Beryl's daughter Pamela was born at home in 1954, a tiny 7 month baby weighing only 3¼ pounds. She was taken to Herts County Hospital the same day and put in an incubator. She came home when she weighed 5 lbs. She had cerebral palsy and had a lot of seizures. She had to be fed every three hours and each feed took an hour. When she was 6 months old she would not take a bottle anymore so all the milk had to be spoon fed. Beryl had to take her backwards and forwards to the hospital in Bishops Stortford and later Great Ormond Street, and she also gave her physiotherapy at home. This all had to fit in with the housework, shopping etc. as well as looking after Stephen. Beryl was offered a Home help but this cost 2/9d. per hour for the first 30 hours and she could not afford it. She had no help at all with looking after Pamela and when Dr Wigfield asked if she would like Pamela taken into hospital, Beryl agreed. She was well cared for and they visited her regularly. Beryl's second daughter Annette was born in August 1959. It was when her son went down with measles that Beryl first started writing poems to cheer him up.

As soon as they could, Beryl and Ken took out a mortgage and had a kitchen built on to the house. Ron Surridge did the bricklaying and Ken did the labouring. They paid Ron the same rate which he earned at work and halfway through the building work their money ran out, so Beryl went out strawberry and pea picking to help out. After nearly 5 years at the house, they eventually had running water inside - "Hooray!" said Beryl. However, the toilet was still outside and, after a very cold winter when the tank in the toilet froze up for several months, they decided to have a bathroom built on and another bedroom for Stephen. It was proposed that the new extension and the kitchen would be enclosed in a conservatory, otherwise the doors would have opened into the garden. They applied to the Council for a grant for bathroom fittings but were refused because they did not have a larder as such. The old one under the stairs was used as a broom cupboard. The cupboards in the kitchen did not count as a larder, so Beryl and Ken had to pay for everything themselves. In 1962 the bathroom and bedroom extension was finished.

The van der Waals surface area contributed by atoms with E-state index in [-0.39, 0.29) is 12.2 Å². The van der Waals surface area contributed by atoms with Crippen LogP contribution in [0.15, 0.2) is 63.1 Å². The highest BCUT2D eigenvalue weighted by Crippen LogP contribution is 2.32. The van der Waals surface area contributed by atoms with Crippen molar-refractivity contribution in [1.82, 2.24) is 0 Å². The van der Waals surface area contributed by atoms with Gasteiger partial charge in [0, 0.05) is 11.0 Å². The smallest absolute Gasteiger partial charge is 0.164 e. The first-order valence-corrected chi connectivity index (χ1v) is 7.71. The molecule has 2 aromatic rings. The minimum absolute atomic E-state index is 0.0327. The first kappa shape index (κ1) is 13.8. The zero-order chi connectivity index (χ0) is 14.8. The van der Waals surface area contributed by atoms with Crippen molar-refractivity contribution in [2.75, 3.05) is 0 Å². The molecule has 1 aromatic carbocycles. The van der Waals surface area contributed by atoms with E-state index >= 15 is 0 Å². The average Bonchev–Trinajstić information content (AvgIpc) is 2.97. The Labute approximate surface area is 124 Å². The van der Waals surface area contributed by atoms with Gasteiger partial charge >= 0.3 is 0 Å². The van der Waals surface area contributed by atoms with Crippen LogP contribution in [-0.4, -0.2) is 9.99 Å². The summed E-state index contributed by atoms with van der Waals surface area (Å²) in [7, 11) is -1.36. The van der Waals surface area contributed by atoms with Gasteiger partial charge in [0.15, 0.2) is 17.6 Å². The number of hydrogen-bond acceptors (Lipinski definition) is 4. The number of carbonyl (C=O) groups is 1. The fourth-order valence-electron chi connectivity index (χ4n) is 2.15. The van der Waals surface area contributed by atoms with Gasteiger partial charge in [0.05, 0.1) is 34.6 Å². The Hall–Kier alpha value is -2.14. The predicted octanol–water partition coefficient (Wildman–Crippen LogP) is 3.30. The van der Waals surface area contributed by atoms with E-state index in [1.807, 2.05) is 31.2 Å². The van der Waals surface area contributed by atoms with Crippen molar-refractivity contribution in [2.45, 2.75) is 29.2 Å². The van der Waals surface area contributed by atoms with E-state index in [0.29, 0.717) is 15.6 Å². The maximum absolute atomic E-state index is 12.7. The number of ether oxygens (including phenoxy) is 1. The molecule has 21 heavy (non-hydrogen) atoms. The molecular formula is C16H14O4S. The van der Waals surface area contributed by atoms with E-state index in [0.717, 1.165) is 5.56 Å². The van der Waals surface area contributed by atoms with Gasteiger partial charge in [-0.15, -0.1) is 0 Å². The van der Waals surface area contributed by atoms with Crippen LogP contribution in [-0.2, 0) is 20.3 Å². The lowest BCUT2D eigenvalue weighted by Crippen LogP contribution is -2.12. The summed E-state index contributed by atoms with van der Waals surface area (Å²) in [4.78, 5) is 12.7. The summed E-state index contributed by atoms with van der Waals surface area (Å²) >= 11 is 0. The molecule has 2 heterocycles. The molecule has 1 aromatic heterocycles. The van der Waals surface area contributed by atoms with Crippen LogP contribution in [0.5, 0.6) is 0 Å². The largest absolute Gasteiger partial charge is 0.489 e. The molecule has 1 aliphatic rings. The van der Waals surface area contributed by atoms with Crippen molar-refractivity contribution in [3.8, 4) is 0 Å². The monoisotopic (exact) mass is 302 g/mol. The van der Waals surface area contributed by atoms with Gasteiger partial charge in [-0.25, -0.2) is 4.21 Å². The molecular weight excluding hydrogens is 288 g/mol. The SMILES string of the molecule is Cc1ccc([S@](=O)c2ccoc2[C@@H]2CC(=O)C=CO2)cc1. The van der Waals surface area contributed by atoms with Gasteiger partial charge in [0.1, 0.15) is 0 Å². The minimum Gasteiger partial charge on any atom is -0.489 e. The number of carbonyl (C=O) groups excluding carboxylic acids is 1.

For about fourteen years, Beryl helped at the W.I. market which used to be run from the cellar in The White House, when the house was in the ownership of the Misses Taylor. It was a good market selling home-made produce: doughnuts, pies, cakes, jam and - a particular speciality - Eccles cakes. At the time when there was speculation about London's Third Airport, there was a local campaign against Nuthamstead being picked. Nuthamstead was full of posters with the slogan "Save Our Village". The proceeds from the sale of plants and produce helped to to pay for a Barrister to put their case. When the W.I. market had to leave The White House, for a while it continued in an alleyway further up the High Street, but the location was not so central and the market had to close because it was not making a profit. Beryl continued to sell her plants and flowers once a month from a stall at the side of 59 High Street and she says she got to know a lot of people during this time.